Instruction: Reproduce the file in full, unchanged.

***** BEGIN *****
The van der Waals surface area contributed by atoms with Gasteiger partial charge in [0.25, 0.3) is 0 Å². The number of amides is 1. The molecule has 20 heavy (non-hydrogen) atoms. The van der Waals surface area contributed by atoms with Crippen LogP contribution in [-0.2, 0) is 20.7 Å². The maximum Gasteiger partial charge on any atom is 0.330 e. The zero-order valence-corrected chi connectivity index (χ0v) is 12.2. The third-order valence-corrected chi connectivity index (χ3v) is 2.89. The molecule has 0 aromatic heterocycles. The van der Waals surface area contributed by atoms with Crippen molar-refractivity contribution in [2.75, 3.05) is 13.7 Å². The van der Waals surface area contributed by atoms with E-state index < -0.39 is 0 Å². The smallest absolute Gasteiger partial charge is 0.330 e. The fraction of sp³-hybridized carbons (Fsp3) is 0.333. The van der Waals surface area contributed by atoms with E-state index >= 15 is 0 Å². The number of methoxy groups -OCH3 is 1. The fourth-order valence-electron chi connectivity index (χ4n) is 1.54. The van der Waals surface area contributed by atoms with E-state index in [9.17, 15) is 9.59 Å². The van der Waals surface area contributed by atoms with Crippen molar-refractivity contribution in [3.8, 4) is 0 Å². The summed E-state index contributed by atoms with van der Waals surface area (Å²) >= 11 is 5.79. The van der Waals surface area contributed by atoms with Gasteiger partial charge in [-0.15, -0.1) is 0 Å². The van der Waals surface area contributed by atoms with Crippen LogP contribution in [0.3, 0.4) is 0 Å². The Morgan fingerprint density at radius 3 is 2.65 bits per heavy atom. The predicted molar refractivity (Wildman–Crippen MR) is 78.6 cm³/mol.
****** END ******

The van der Waals surface area contributed by atoms with Gasteiger partial charge in [0.25, 0.3) is 0 Å². The number of amides is 1. The molecule has 20 heavy (non-hydrogen) atoms. The van der Waals surface area contributed by atoms with Crippen LogP contribution in [-0.2, 0) is 20.7 Å². The maximum Gasteiger partial charge on any atom is 0.330 e. The zero-order valence-corrected chi connectivity index (χ0v) is 12.2. The third-order valence-corrected chi connectivity index (χ3v) is 2.89. The molecule has 0 aromatic heterocycles. The van der Waals surface area contributed by atoms with Crippen molar-refractivity contribution in [2.75, 3.05) is 13.7 Å². The van der Waals surface area contributed by atoms with E-state index < -0.39 is 0 Å². The smallest absolute Gasteiger partial charge is 0.330 e. The fraction of sp³-hybridized carbons (Fsp3) is 0.333. The van der Waals surface area contributed by atoms with E-state index >= 15 is 0 Å². The number of methoxy groups -OCH3 is 1. The fourth-order valence-electron chi connectivity index (χ4n) is 1.54. The van der Waals surface area contributed by atoms with E-state index in [9.17, 15) is 9.59 Å². The van der Waals surface area contributed by atoms with Crippen molar-refractivity contribution in [3.8, 4) is 0 Å². The summed E-state index contributed by atoms with van der Waals surface area (Å²) >= 11 is 5.79. The van der Waals surface area contributed by atoms with Gasteiger partial charge in [-0.15, -0.1) is 0 Å². The van der Waals surface area contributed by atoms with Crippen LogP contribution in [0.3, 0.4) is 0 Å². The Morgan fingerprint density at radius 3 is 2.65 bits per heavy atom. The predicted molar refractivity (Wildman–Crippen MR) is 78.6 cm³/mol.